James Milner Mrs. Holding HRE3M1-11 24 September 2012 The Importance of Rituals and Ceremonies Aboriginal religion, like many other religions, is characterized by having a God or Gods that created people and the surrounding environment since the beginning of time. Aboriginal people are very religious and spiritual, but rather than worshiping a God they cannot see, each group believes in a number of different deities. These deities are often seen as a recognizable form such as a landscape feature; an illustration on a rock and an animal or plant.
The role of nature plays an important part in the Aboriginal religion because Aboriginals have a strong connection between the natural and spiritual worlds. In order to maintain their bond with these spirits of nature, Aboriginals practice rituals and ceremonies. For instance, the “Sun Dance” is practiced in order to acknowledge the sun as the giver of life. These rituals and ceremonies most often include a shaman. The shaman enters a trance state during a ritual and practices divination and healing.
The role of the shaman is to interpret messages from the spiritual world to the human world in order to get solutions to problems affecting the community. However, to achieve the prestige of a true aboriginal one must go through a process called the “vision quest”. The vision quest is the pursuit a teen Aboriginal must take to officially enter adulthood and to find spiritual guidance and purpose. The youth must leave camp into the wilderness and fast from food and water to await a “vision”. Usually, a guardian animal or force of nature will come in a vision or a dream and give guidance for the child’s life.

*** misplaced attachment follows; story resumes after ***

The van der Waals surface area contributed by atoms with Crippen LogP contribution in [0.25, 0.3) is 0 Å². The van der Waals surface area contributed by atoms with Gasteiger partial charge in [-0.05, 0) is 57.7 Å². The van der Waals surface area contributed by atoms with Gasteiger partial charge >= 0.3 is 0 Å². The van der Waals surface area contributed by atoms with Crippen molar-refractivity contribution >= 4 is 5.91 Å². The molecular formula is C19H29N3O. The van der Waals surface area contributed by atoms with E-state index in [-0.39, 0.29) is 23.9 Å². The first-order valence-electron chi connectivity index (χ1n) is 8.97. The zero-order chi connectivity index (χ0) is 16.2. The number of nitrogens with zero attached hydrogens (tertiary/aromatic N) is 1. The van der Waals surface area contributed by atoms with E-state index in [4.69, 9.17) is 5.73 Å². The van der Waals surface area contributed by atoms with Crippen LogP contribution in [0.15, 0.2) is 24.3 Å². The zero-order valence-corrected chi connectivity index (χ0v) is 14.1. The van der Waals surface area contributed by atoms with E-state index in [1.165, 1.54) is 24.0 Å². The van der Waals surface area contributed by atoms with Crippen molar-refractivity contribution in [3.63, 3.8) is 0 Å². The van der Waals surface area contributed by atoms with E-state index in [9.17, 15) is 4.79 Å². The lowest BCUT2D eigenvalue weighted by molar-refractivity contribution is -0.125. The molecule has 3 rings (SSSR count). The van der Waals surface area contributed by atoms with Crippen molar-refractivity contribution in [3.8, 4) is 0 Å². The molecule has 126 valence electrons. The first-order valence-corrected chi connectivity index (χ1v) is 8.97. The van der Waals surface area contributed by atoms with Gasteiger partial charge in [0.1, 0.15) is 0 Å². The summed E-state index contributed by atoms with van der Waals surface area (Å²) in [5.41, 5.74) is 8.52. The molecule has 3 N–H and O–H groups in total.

Rituals and ceremonies are an important part of aboriginal culture and religion to maintain faith and spirituality. A common ritual practiced by the Great Plane Nations is the Sun Dance. The cottonwood pole (“tree of universe”) is an important part of the Sun Dance because it symbolizes the universe. During the Sun Dance, Aboriginals offer sacrifice to the creator, the sun, by attaching hooks to their chest from skewers connected to the “tree of universe” and ripping open their flesh. This tree is an important symbol in Aboriginal religion because it is known to connect the earth to the heaven.
Another ritual would be the Shaking Tent, practiced in the Subarctic and Great lakes. These nations believe that they can communicate with present spirits by capturing them in a “Shaking Tent”. This tent is constructed from birch bark poles, birch bark, and hide. After the shaman would enter the frame, it would completely be covered with bark and cloth. All the people would gather and sit in a circle facing the shaking tent. Singing and drumming summoned the shaman’s spirit helpers who were used in curing and antisorcery. The tent would shake because of the strong connection to these present spirits in the spirit world.